Among other things, the bill targets "dark money" -- political spending by nonprofit organizations that are not required to disclose their donors -- by requiring them to share that information. It also directs presidents, vice presidents and candidates in the general election to release their tax returns, which is currently not required by law.
The bill did not receive any Republican support and passed along party lines, 234-193. It has not been taken up for a vote by the GOP-controlled Senate.
In the meantime, Rigueur said big money continues to have "an outsized influence on politics" by giving an edge to the rich and powerful who seek political office.
The network of organizations that recruit and provide early support in fundraising for Democratic women in primary races has grown extensively over the past couple of decades, but Republicans remain at a disadvantage because groups that help GOP women remain few and far between.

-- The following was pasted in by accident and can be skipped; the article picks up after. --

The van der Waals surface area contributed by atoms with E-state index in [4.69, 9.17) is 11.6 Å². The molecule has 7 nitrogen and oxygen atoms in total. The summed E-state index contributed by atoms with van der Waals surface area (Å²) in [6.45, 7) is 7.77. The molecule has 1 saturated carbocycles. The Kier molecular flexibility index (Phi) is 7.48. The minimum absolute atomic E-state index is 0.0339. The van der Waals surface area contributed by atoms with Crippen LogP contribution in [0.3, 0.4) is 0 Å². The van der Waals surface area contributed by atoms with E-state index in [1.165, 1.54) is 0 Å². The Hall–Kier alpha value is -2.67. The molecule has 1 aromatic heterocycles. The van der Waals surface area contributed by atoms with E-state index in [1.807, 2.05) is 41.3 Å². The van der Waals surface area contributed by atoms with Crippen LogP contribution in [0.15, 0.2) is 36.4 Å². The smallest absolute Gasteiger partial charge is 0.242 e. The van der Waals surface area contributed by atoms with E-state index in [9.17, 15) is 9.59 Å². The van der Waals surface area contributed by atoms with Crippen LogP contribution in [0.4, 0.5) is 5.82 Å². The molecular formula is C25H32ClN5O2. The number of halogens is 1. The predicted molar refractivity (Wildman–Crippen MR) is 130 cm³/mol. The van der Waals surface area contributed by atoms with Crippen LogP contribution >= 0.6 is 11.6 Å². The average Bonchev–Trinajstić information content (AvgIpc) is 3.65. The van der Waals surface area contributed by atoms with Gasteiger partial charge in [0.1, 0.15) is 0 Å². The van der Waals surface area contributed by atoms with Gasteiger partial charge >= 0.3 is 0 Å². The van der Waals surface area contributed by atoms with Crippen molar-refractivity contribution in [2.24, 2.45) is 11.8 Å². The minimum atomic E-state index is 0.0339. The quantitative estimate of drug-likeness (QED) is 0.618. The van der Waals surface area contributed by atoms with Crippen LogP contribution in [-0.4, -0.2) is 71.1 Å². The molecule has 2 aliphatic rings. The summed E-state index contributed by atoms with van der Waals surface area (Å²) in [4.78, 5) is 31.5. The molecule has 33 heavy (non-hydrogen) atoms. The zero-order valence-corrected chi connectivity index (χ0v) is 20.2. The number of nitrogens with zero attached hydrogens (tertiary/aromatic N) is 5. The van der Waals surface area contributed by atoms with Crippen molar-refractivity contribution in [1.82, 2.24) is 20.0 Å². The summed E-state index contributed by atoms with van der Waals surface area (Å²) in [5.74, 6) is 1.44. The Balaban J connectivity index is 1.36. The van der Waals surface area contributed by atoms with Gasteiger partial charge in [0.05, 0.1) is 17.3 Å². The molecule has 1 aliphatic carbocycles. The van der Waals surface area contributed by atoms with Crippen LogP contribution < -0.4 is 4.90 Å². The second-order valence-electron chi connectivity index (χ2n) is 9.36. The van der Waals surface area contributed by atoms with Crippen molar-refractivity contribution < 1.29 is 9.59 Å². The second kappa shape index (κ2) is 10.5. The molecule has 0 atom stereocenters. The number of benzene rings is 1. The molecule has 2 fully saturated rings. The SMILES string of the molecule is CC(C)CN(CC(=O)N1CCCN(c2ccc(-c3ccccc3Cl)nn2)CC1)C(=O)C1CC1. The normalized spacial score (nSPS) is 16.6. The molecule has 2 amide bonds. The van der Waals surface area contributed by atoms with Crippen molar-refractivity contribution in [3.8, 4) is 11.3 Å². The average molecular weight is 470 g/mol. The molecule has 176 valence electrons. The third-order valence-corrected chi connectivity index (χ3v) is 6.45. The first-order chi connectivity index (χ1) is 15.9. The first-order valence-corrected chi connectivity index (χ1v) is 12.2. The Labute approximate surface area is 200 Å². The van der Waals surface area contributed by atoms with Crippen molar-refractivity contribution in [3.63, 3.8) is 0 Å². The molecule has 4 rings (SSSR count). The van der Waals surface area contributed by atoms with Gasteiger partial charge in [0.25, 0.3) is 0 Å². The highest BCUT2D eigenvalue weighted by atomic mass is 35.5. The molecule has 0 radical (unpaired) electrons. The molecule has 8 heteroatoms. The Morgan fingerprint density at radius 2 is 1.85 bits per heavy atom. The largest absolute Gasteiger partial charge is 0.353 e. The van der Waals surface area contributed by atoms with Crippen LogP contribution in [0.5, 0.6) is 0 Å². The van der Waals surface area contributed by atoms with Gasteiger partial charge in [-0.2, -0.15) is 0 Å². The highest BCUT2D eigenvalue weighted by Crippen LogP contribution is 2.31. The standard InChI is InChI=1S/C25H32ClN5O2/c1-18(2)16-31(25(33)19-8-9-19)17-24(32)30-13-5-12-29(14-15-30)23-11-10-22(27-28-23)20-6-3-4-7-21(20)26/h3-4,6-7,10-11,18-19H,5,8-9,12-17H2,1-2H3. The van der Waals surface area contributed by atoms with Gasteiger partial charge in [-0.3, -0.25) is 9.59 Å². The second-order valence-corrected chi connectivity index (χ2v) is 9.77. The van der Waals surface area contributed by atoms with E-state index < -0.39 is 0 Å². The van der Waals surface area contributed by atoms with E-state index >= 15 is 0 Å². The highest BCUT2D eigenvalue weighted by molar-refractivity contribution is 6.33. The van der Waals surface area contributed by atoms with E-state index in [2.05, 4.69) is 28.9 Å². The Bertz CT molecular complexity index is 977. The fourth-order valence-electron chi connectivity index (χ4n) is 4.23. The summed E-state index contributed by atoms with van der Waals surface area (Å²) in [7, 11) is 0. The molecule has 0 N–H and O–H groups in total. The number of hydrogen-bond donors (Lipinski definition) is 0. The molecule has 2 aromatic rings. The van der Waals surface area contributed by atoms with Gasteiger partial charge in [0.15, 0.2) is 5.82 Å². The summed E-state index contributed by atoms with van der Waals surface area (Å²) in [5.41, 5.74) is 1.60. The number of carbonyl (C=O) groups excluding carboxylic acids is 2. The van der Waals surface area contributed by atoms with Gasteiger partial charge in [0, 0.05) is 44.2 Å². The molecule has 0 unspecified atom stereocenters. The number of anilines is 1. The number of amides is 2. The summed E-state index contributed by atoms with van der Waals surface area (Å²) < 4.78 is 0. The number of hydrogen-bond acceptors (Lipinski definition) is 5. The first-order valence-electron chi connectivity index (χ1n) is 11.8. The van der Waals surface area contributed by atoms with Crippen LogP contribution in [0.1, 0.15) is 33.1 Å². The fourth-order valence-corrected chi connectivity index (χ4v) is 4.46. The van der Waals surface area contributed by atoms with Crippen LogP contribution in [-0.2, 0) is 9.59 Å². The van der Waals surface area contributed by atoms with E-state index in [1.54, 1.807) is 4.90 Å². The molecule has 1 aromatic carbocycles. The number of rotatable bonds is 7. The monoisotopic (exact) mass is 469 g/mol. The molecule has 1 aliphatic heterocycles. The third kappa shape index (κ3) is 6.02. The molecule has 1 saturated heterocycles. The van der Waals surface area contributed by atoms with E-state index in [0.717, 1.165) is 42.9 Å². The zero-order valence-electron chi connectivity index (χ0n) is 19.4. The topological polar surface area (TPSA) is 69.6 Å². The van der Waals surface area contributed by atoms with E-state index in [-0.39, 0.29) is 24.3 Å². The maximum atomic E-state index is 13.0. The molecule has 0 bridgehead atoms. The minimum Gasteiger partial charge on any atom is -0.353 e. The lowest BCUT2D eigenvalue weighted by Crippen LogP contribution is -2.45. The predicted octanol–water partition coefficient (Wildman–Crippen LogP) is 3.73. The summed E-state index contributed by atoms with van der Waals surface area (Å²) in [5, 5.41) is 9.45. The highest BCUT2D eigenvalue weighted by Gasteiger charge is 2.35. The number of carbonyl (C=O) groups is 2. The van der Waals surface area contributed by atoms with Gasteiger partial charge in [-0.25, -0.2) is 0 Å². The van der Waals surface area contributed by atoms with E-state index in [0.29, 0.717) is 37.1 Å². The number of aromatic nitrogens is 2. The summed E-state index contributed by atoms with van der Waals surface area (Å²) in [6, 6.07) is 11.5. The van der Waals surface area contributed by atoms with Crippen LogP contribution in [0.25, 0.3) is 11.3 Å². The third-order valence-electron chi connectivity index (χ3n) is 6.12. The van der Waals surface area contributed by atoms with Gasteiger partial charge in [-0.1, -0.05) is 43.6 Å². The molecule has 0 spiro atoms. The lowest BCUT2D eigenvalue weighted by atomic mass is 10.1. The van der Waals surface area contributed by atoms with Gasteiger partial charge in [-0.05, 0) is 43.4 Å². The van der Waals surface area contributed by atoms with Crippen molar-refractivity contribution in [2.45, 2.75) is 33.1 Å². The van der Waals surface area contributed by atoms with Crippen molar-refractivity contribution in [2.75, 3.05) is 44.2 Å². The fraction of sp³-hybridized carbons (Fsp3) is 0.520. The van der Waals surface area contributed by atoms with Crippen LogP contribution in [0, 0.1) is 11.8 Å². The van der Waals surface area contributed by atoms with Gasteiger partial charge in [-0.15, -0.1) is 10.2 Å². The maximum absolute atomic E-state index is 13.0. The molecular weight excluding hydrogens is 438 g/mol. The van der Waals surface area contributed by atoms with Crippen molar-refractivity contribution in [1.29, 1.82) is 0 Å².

Stephanie Schriock, the president of Emily's List, told "Good Morning America" that the rising cost of running for office is a "terrible problem for democracy" and a barrier that particularly impacts low-income women and women of color, who are often primary caretakers and breadwinners in the families.
"The campaign season lasts so long. These women are so often told they cannot work and if you're running for U.S. Senate, forget about it ... that's a full-time job. If you're running for the U.S. House, it's practically a full-time job," she said.
According to Schriock, the problem is even worse in legislative races because in many states legislators make very little or don't get paid a salary at all.
"If you want good leaders, you've got to give them some financial support, so they can do this to these jobs," she said. "And we will lose our best, particularly women of color, if we don't fix the structural problem inside of these government institutions."